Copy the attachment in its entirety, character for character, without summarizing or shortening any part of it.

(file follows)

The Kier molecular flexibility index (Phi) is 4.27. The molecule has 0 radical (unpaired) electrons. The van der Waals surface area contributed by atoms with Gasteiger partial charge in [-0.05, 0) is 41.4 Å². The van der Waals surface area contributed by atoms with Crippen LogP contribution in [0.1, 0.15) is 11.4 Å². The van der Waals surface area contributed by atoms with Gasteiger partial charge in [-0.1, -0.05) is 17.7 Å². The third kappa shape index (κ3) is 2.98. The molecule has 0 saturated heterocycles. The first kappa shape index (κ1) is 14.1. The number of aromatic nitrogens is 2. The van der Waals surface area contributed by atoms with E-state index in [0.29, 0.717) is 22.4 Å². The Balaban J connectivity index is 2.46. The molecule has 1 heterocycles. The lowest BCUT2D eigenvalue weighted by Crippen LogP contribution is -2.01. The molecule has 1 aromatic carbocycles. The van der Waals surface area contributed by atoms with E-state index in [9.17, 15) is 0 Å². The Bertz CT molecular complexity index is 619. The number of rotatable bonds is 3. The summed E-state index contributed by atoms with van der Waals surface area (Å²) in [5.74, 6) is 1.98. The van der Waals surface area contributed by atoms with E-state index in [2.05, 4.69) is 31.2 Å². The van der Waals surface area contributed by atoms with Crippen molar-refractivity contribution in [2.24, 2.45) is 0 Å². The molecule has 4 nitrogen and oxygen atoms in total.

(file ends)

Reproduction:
The Kier molecular flexibility index (Phi) is 4.27. The molecule has 0 radical (unpaired) electrons. The van der Waals surface area contributed by atoms with Gasteiger partial charge in [-0.05, 0) is 41.4 Å². The van der Waals surface area contributed by atoms with Crippen LogP contribution in [0.1, 0.15) is 11.4 Å². The van der Waals surface area contributed by atoms with Gasteiger partial charge in [-0.1, -0.05) is 17.7 Å². The third kappa shape index (κ3) is 2.98. The molecule has 0 saturated heterocycles. The first kappa shape index (κ1) is 14.1. The number of aromatic nitrogens is 2. The van der Waals surface area contributed by atoms with E-state index in [0.29, 0.717) is 22.4 Å². The Balaban J connectivity index is 2.46. The molecule has 1 heterocycles. The lowest BCUT2D eigenvalue weighted by Crippen LogP contribution is -2.01. The molecule has 1 aromatic carbocycles. The van der Waals surface area contributed by atoms with E-state index in [9.17, 15) is 0 Å². The Bertz CT molecular complexity index is 619. The number of rotatable bonds is 3. The summed E-state index contributed by atoms with van der Waals surface area (Å²) in [5.74, 6) is 1.98. The van der Waals surface area contributed by atoms with E-state index in [2.05, 4.69) is 31.2 Å². The van der Waals surface area contributed by atoms with Crippen molar-refractivity contribution in [2.24, 2.45) is 0 Å². The molecule has 4 nitrogen and oxygen atoms in total.